Reminiscing About My Expedition to Arctic Svalbard …

black -legged kittiwakes on ice. photo by Laura Schetter

It was an honor to co-author a Daily Expedition Report on the National Geographic Explorer’s expedition to Arctic Svalbard on Day 8.  See the report on Lindblad Expeditions’ website here.
“Good morning, good morning,” expedition leader Lucho said at 6:30 a.m. as the ship pulled up to Moffen Island. This is a protected area with a lagoon at its center. Interesting artifacts, like figureheads from old ships, wash up on its shore. Guests had a wonderful view of a walrus herd sunning on the shore. Moffen Island, at 80° 00’N 14° 30’ E, is a common walrus haul-out. As the largest of the pinniped family, walruses do not have any natural predators. After the brief stop to observe and photograph these amazing creatures, we ventured on to Hamiltonbukta (bukta meaning bay) in the Roaudfjorden for Zodiac cruises. All around Hamiltonbreen (breen meaning glacier) the Zodiacs gave guests spectacular views of small glacial calving events, beautiful cliff views, reindeer, a kittiwake colony of thousands dotting the cliffs, and some even witnessed a curious bearded seal.

Like any expedition, the plans changed and National Geographic Explorer made its way to Fuglefjorden during lunch. At 16:00 guests were given the opportunity for more Zodiac rides and kayaking in Fuglefjorden around Svitjdbreen. Many took advantage of the photo opportunities as dappled light shone through the clouds and onto the snow and ice.

As the ship headed for the evening location, many reflected on their afternoon excursions. David Cummings gave a thoughtful perspective on sea kayaking saying, “This is nature at its purest—how the explorers first saw it. This Lindblad Expedition makes us appreciate how tremendously precious natural beauty is. It’s mystical and profound.”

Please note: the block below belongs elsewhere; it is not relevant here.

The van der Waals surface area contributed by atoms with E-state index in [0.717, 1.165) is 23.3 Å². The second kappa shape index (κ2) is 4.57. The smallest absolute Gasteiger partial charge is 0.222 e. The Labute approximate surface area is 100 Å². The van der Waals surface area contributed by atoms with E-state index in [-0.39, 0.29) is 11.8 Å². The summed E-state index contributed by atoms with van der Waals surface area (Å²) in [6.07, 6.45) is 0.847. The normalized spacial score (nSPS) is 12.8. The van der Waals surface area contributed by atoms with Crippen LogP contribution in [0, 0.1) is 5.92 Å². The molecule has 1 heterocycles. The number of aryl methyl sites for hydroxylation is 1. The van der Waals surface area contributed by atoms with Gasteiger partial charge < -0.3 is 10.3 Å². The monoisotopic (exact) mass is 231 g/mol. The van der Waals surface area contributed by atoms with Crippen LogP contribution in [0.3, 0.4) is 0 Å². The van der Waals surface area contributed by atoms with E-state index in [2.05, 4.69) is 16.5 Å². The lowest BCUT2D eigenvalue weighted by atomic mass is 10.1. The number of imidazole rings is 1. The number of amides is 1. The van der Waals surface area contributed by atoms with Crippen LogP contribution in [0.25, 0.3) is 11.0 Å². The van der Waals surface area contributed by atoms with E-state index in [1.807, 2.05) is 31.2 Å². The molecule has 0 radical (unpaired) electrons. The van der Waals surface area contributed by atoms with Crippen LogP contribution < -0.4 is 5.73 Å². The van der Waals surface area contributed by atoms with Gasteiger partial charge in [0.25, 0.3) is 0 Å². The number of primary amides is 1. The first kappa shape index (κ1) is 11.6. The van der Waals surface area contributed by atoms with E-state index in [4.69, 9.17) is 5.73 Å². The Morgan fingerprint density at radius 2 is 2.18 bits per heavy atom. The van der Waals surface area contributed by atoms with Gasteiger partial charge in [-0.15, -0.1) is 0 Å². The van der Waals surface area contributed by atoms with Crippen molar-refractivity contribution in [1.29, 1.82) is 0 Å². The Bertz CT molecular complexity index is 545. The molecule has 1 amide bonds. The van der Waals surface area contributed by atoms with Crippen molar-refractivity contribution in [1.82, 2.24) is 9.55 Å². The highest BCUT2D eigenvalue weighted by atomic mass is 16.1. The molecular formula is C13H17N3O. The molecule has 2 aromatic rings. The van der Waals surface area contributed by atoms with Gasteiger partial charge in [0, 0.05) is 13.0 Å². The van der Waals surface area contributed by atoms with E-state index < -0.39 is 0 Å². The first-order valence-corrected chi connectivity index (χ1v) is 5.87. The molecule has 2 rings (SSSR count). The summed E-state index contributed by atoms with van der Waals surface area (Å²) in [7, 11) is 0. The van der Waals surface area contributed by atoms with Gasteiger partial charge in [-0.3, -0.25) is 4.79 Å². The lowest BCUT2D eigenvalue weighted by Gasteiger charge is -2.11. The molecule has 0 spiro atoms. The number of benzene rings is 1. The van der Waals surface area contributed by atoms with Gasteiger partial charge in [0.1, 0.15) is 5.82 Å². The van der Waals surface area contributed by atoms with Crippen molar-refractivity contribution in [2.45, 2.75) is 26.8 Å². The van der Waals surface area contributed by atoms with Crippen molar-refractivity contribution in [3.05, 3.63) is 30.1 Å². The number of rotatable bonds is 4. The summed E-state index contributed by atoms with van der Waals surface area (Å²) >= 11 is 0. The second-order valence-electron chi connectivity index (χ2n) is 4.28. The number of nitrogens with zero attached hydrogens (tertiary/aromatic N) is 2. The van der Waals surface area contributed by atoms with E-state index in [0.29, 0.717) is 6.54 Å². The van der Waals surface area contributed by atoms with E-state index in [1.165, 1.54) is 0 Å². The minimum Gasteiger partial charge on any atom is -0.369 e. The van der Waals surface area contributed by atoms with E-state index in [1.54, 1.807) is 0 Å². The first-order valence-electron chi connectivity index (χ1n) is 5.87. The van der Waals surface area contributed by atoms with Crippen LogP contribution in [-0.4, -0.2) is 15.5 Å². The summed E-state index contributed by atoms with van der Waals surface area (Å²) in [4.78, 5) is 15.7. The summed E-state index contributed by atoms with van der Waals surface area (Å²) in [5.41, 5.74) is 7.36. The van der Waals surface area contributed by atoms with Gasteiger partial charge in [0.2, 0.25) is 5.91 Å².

George Chandler caught himself, “hanging his head over the bow just observing sea ice in awe,” as inspired by naturalist Eric Guth’s lessons on ice vocabulary and formation. We’re all ‘pagophiles’ now (pagos is greek for ice or frost).

Finally, Jeff Chaddock reported that on his Zodiac ride, as the glacier calved, he heard a “loud and brilliant noise. From far away the glacier looked small. Up close, the Zodiac gave a scale of its large size.”

Infamous Polar Bear Plunge time! As kayakers were making their way back to the ship, the most adventurous amongst us prepared to jump into the Arctic Ocean. With music to hype up the brave swimmers, the atmosphere in the mudroom was that of excitement and anticipation. Diving into 0 degree sea gave us a connection to the morning walrus sighting. While the walrus was trying to cool off on this 3°C day, we instantly realized we couldn’t stand more than a few seconds in the water. With its five inches of blubber, the walrus is clearly more adapted to this environment than us!

Following the plunge, naturalist Dennis Cornejo talked about the ROV (remote operated vehicle) deployment and the plankton tow with the National Geographic Grosvenor Teacher fellows who collected data and pictures. Through a microscope he showed examples of the copepods collected during the day’s expedition. Copepods are a shrimp relative, the most numerous animal in the world—certainly in the ocean. Copepods can be considered the ‘cows of the sea’ as they graze on algae as cows graze on grass. Naturalist Jenny Kingsley explained the ‘Meet the North’ project and naturalist Keith Larson ‘Defined the Arctic,’ connecting the past to the present glacial conditions in the far north.

Videographer Mark Cogner, emotionally attached us all to our Arctic experience through a preview of the expedition video—a remarkable souvenir to capture footage of the voyage. The evening concluded with National Geographic representative, Kent Kobersten, sharing photo essays with National Geographic photographers telling the captivating stories behind their photography.

Something about the Arctic speaks to its visitors, as Dan Amatuzzo feels “an inspiration to do something to help the Earth. While in the vast Arctic, we see that we are only a small part of the Earth.”

“If you’re not trying to change the world, what’s the point? The only way to change the world is to connect people.”

– naturalist Keith Larson

Written by:  Laura Schetter, Merinda Davis, Laura Wommack (2015 National Geographic/ Lindblad Expeditions Grosvenor Teacher Fellows)

One thought on “Reminiscing About My Expedition to Arctic Svalbard …

  1. Alice Polley

    I love your posts! Thanks for sending them out.

    I hope your re-entry to the US has been reasonably comfortable. You’ve had two brilliant adventures this past summer. Many blessings, Alice

    Alice Polley

    865 Central Ave, M203

    Needham, MA 02492


    617-921-8184 (cell)


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